Defense counsel for O’Kane, Mark Hargadon, conceded to the gravity of the offence, but sought a four-year sentence saying O’Kane demonstrated remorse for his actions, was a ‘youthful’ offender, and substance abuse issues contributed to his actions that night.

Justice Fitzpatrick cited several mitigating factors in his decision, including O’Kane’s expression of remorse and the circumstances of his upbringing and the challenges he faced as outlined in a Gladue report.

Aggravating factors taken under consideration by Justice Fitzpatrick included O’Kane’s record for violence and the heightened level of fear in the community following the attack.

“I am persuaded that a sentence that comes closer to the position the Crown put before this court represents the most just, fit and appropriate sentence for Mr. O’Kane,” Justice Fitzpatrick said.

“I do not accept that Mr. O’Kane was a ‘youthful’ offender at the time this occurred. He was not 18. He was 26. Many men in this society have families, have finished one or two degrees, or are working well into their careers by age 26.”

Justice Fitzpatrick added that O’Kane’s upbringing was not leading him down a ‘normal’ path at the time, but said he was well into adulthood at the age of 26.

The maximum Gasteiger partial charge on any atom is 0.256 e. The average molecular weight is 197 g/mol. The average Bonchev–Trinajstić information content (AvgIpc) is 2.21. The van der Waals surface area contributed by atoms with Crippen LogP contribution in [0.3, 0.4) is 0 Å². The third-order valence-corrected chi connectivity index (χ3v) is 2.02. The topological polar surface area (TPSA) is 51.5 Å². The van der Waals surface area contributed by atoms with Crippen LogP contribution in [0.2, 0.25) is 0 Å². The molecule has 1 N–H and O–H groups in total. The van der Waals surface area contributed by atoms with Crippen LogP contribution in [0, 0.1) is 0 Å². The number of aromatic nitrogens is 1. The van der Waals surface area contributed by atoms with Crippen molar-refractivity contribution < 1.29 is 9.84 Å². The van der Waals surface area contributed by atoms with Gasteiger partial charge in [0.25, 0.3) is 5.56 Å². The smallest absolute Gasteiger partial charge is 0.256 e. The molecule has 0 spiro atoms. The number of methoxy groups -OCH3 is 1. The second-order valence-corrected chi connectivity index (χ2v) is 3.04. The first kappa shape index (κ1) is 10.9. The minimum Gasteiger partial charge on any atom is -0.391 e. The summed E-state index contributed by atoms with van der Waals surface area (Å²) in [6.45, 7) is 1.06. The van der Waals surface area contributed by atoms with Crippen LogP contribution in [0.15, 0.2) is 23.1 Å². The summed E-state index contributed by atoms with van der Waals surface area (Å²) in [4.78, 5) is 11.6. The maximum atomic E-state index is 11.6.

“I recognize Mr. O’Kane had a serious drug problem at the time,” Justice Fitzpatrick said. “He has managed to get that under control. This is no small feat. He is to be congratulated for this turnaround. As noted, I accept he is genuinely remorseful for what he has done. This is an important step in his rehabilitation.”

But Justice Fitzpatrick added that violent sexual attacks by a stranger on another person in a public place require a significant degree of denunciation through a lengthy penitentiary sentence and sentenced O’Kane to seven years. 

“This sentence is at the lower end of a range of what is appropriate given the facts. Nevertheless, it is of a length that I believe demonstrates an appropriate degree of denunciation while balancing the other principles that come in to play as the result of Mr. O’Kane’s personal circumstances,” he said.

“I do see it as an appropriate length such that Mr. O’Kane can continue his treatment to control his drug addictions. He will need to also avail himself of treatment to deal with his history and difficulties with violence.”

The complete sentencing includes seven years less time served of 408 days on the count of sexual assault causing bodily harm, two years and six months on the count of uttering a death threat to be served concurrently, and five years on the count of unlawful confinement, also to be served concurrently.

O’Kane was also required to submit a DNA sample, comply with registration requirements of the Sex Offender Information Registration Act, and subject to a 10 year weapons prohibition subject to the right to possess weapons in respect of constitutionally protected right to hunt and fish.

Sentencing was initially scheduled to take place in January 2021 but delayed due to the COVID-19 pandemic.